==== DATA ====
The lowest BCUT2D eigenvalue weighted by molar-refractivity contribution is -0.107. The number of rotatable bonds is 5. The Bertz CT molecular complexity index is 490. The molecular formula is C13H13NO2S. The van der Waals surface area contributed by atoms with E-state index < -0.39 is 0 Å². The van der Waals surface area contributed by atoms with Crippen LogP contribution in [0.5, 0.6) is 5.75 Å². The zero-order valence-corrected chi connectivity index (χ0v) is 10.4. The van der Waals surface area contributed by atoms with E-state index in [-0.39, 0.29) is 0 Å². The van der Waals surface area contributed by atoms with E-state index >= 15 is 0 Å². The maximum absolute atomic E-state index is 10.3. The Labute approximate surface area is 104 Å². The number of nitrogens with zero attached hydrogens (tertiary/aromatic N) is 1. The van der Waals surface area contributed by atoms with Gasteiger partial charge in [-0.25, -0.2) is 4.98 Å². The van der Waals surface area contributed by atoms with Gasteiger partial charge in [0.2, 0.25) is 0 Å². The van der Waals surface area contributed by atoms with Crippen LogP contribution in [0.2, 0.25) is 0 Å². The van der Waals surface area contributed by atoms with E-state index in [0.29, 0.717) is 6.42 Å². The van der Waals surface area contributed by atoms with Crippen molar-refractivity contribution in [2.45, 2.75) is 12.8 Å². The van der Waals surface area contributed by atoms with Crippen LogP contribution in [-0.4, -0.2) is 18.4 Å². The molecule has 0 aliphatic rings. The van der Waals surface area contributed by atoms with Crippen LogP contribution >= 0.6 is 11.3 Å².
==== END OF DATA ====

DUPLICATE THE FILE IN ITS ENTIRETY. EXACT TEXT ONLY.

The lowest BCUT2D eigenvalue weighted by molar-refractivity contribution is -0.107. The number of rotatable bonds is 5. The Bertz CT molecular complexity index is 490. The molecular formula is C13H13NO2S. The van der Waals surface area contributed by atoms with E-state index < -0.39 is 0 Å². The van der Waals surface area contributed by atoms with Crippen LogP contribution in [0.5, 0.6) is 5.75 Å². The zero-order valence-corrected chi connectivity index (χ0v) is 10.4. The van der Waals surface area contributed by atoms with E-state index in [-0.39, 0.29) is 0 Å². The van der Waals surface area contributed by atoms with E-state index >= 15 is 0 Å². The maximum absolute atomic E-state index is 10.3. The Labute approximate surface area is 104 Å². The number of nitrogens with zero attached hydrogens (tertiary/aromatic N) is 1. The van der Waals surface area contributed by atoms with Gasteiger partial charge in [-0.25, -0.2) is 4.98 Å². The van der Waals surface area contributed by atoms with Gasteiger partial charge in [0.2, 0.25) is 0 Å². The van der Waals surface area contributed by atoms with Crippen LogP contribution in [0.2, 0.25) is 0 Å². The van der Waals surface area contributed by atoms with E-state index in [0.29, 0.717) is 6.42 Å². The van der Waals surface area contributed by atoms with Crippen molar-refractivity contribution in [2.45, 2.75) is 12.8 Å². The van der Waals surface area contributed by atoms with Crippen LogP contribution in [-0.4, -0.2) is 18.4 Å². The molecule has 0 aliphatic rings. The van der Waals surface area contributed by atoms with Crippen LogP contribution >= 0.6 is 11.3 Å².